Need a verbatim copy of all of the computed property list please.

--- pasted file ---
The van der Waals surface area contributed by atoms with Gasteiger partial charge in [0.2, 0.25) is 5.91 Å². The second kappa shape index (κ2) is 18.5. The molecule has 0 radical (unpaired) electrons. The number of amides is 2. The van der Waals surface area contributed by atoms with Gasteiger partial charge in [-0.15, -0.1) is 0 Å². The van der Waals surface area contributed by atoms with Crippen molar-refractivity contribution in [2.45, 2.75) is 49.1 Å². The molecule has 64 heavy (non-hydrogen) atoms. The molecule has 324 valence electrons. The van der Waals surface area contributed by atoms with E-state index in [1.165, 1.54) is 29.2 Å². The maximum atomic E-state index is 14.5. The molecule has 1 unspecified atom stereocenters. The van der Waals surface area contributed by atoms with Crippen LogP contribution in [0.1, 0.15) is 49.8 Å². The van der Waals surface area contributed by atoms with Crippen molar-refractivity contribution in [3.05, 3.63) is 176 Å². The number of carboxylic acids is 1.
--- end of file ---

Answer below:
The van der Waals surface area contributed by atoms with Gasteiger partial charge in [0.2, 0.25) is 5.91 Å². The second kappa shape index (κ2) is 18.5. The molecule has 0 radical (unpaired) electrons. The number of amides is 2. The van der Waals surface area contributed by atoms with Gasteiger partial charge in [-0.15, -0.1) is 0 Å². The van der Waals surface area contributed by atoms with Crippen molar-refractivity contribution in [2.45, 2.75) is 49.1 Å². The molecule has 64 heavy (non-hydrogen) atoms. The molecule has 324 valence electrons. The van der Waals surface area contributed by atoms with E-state index in [1.165, 1.54) is 29.2 Å². The maximum atomic E-state index is 14.5. The molecule has 1 unspecified atom stereocenters. The van der Waals surface area contributed by atoms with Crippen LogP contribution in [0.1, 0.15) is 49.8 Å². The van der Waals surface area contributed by atoms with Crippen molar-refractivity contribution in [3.05, 3.63) is 176 Å². The number of carboxylic acids is 1.